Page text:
Jennifer Coolidge liked to party and often found herself at party hotspots in New York, like Area and Limelight. Being premiere clubs for uber-exclusive personalities and celebrities, they were quite selective in who they allowed inside, but Coolidge had a sly trick up her sleeve to get into these establishments. She used to pretend to be one of the daughters of Ernest Hemingway, albeit the lesser known and fictitious Muffin Hemingway. She even got thrown out of a club once because of her behaviour and was asked never to return. But well, that ban was for Muffin and not Jennifer.
Coolidge expanded on this story and revealed, “Yeah, Muffin – the Hemingway daughter who wasn’t as well known as Mariel and Margaux. I had these thick black eyebrows and shoulder-length blond hair, so I looked the part. I’d turn up to New York clubs in high heels and a short dress and tell them I was Muffin Hemingway. You wouldn’t believe how well it worked. I got a lot of mileage out of that. Until I got kicked out of a few clubs, then it wasn’t so flattering for poor Muffin.”
She got her first big break on Seinfeld
You may remember seeing Coolidge’s face on the Seinfeld episode, ‘The Masseuse’ where she played Jodi, the masseuse who didn’t like working overtime for Jerry. Sadly, while she was filming the episode, her late mother was fighting pancreatic cancer. Coolidge says one of her mother’s last words was how proud she was that she had made it onto TV.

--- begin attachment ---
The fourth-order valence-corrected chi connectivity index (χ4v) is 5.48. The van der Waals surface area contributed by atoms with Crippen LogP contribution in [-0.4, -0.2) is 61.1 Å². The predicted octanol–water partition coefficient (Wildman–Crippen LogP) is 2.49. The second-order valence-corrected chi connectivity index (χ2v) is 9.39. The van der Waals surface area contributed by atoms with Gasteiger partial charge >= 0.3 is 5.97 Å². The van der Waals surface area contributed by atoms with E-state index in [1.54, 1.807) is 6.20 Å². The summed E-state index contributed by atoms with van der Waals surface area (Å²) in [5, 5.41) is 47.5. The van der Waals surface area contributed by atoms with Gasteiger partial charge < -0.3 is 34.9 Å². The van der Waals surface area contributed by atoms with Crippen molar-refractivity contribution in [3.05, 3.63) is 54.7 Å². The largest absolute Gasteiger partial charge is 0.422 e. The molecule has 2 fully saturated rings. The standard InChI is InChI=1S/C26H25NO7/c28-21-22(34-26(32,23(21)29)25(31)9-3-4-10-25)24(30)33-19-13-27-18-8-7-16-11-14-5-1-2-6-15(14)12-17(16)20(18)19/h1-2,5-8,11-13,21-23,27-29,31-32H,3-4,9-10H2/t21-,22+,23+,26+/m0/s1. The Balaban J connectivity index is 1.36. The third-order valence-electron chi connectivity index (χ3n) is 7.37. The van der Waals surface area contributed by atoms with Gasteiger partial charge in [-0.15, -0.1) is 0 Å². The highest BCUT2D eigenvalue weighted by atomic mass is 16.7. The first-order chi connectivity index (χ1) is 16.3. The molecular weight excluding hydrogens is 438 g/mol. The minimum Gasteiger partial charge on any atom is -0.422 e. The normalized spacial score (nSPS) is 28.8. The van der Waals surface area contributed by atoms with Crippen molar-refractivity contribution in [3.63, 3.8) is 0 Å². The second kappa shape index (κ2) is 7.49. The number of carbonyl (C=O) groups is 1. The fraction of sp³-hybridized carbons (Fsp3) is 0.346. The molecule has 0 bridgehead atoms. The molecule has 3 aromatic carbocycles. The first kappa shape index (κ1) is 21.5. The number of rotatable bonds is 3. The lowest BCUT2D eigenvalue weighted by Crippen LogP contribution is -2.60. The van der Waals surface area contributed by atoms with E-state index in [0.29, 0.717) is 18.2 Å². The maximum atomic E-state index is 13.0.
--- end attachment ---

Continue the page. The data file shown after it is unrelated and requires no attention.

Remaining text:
Coolidge began her career with improv and stand up comedy
Coolidge has earned a reputation in the industry as a multihyphenate with an impeccable sense of humour and an undeniable appeal. While she does have an innate talent for it, she has also worked hard on her comic timing. In the years leading to her big break on screen, Coolidge found herself doing improv comedy with Gotham City Improv in New York. She also worked as a waitress at Canastels in New York alongside Sandra Bullock at the time.
After her stint with the Gotham City Improv, she got into The Groundlings, a legendary improv group based out of Los Angeles, where she worked with the likes of Will Ferrell, Chris Parnell, Chris Kattan, and Cheri Oteri. After being spotted by a casting agent seated in the audience, she landed her first real TV gig as a guest role in the hit series Seinfeld.
Coolidge revived her career in live standup later in her career during the 2010s and delivered performances across the country because she felt bored with her stint in Hollywood and was looking to switch things up for a while there.
She once lived in a nursing home
The film industry is an infamously hard nut to crack, and aspiring actors generally need to spend years looking for their break before making it big in the industry, and Coolidge was no different. At 21, the 2 Broke Girls star first moved to Los Angeles for acting school. In true ‘broke girl’ fashion, she found herself an interesting accommodation, to say the least. The actress rented a room in a nursing home and shared it with another aspiring actor during her first time in Los Angeles to save some bucks and pursue her dreams.